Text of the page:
The overproduction of skilled manpower as a result of crash educational programs, however rational, is accentuated further by the artificially created surplus of educated personnel. Even when the supply of university graduates matches the demands of industry, trade, and government in the social and economic systems prevailing in many of the less developed countries, trained manpower is not employed. Whether due to social inertia, prejudice, or conservatism, employers in these countries frequently prefer untrained personnel to the trained ones.
A Safety Valve
It is then arguable that the brain drain provides a safety valve for the less developed countries which possess surplus university graduates. So long as the tendency to produce these persists—and it is likely to persist for the variety of factors mentioned above—the brain drain is inevitable. And this may not be without advantages. Higher personal incomes are assured when the excess supply of the educated personnel spills over to the developed countries where their marginal product is higher. But their product is not totally lost to the country of emigration. A fairly substantial income flows back from the migrants to the country of origin as invisible earnings, and when it does not take that form, it is spent indirectly on the nationals of the country when the migrants support the education of their relatives abroad or take their families with them.
Even within the emigrating countries, this migration tends to bring about, after a time, a certain desirable social, political, and economic transformation, which not only helps to raise the social product of the educated but also facilitates its quicker realization. First, when the excess supply of graduates leaves, the tensions begin to ease and a more congenial social and political atmosphere is created. Second, the migration becomes instrumental in breaking the monopsony in the labor market. The employment possibilities within the national boundaries limit the opportunity cost of graduates, but once the employers in the outside world are free to absorb them, the opportunity cost of the educated tends not to be determined only by domestic circumstances but by international ones, and is, therefore, higher than before. This has certain side effects, for once the employers realize that the movement of professional skills is not hampered by lack of alternative avenues of employment, they no longer remain wedded to their traditional modes of operation. The competitive urge begins to seize them. This urge is transmitted to management practices and attitudes toward production, thereby facilitating the institutional transformation of the traditional society which is essential for better use of the educated manpower. The importance of the institutional and social change has been well illustrated by the experience of India, where, despite a large number of excellent statisticians, the statistical organization is relatively weak. As Prof. B. C. Mahalabnobis has pointed out, the productivity of statisticians in Indian conditions is low because they operate in a social, political, and institutional environment which has stultified their initiative and creativity.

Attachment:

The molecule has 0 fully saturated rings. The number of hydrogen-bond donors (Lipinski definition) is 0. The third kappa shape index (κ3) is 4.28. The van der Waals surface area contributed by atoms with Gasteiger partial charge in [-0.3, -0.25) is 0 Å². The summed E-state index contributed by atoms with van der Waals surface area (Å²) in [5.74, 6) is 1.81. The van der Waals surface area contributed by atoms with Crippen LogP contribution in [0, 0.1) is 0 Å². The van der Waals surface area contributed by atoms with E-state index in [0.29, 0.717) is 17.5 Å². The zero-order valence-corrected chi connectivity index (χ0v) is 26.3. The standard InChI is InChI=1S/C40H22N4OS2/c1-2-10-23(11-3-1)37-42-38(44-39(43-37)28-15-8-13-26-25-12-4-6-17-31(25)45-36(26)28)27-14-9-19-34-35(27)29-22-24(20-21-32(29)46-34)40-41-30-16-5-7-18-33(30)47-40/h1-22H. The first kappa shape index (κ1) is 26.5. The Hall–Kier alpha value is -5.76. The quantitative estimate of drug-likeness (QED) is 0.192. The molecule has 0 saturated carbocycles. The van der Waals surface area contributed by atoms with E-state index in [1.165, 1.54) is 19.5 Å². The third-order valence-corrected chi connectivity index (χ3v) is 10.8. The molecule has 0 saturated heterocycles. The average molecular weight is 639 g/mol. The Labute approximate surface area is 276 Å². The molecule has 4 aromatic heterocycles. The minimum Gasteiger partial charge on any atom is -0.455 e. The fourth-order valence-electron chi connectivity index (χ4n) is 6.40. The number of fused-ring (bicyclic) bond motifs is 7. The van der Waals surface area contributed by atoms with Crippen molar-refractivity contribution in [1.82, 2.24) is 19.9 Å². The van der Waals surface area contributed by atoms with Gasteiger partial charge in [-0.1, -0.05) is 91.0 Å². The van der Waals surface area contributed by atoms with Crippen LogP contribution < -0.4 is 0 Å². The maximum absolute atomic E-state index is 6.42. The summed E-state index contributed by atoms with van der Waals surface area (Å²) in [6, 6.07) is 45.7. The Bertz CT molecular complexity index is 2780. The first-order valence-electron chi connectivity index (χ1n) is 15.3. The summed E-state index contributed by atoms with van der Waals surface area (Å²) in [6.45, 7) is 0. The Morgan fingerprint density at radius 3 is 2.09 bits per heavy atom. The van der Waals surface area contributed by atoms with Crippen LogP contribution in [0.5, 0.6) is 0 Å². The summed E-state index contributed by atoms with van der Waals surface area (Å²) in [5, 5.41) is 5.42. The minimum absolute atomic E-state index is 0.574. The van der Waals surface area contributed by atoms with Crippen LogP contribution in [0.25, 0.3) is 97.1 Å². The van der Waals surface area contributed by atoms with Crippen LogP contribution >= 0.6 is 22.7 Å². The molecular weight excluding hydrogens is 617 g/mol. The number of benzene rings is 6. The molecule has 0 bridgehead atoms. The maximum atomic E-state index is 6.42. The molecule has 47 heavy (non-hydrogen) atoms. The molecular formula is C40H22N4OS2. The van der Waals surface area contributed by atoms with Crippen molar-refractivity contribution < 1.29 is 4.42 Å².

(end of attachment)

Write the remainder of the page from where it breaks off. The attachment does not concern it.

Setting the Valve Correctly
The foregoing analysis should not be taken to mean, however, that the emigrating countries should passively wait, without taking any concrete action to stem the migration of their educated people; the safety valve must be regulated. There are two obvious ways in which this might be done. First, the developed countries might tighten up their immigration laws to make it difficult for the migrants to enter. Even with the best of intentions, this is a course with very limited possibilities. Barring some measures, such as terminating the closed-shop policies in medical education in the United States, there is a point beyond which developed countries will not willingly go in order to enforce their strict immigration laws. The shortage of some kinds of skilled labor is chronic in these economies, which means that curtailment of immigrants would react adversely on their own rate of growth.
The other means of curtailing the brain drain is in the hands of the emigrating countries. They might by law or administrative arrangement stop people from emigrating. But measures of purely preventative nature only compound the difficulties. The growth of modern knowledge and technology needs cross fertilization of ideas, which is facilitated through constant contact with the more advanced centers of study in developed countries. It is precisely this, however, that would be denied to the scientists and educationalists in the developing countries through negative measures. Imposition of a total ban on the migration of educated manpower is as inefficient a policy as rigid import controls with all their harmful consequences.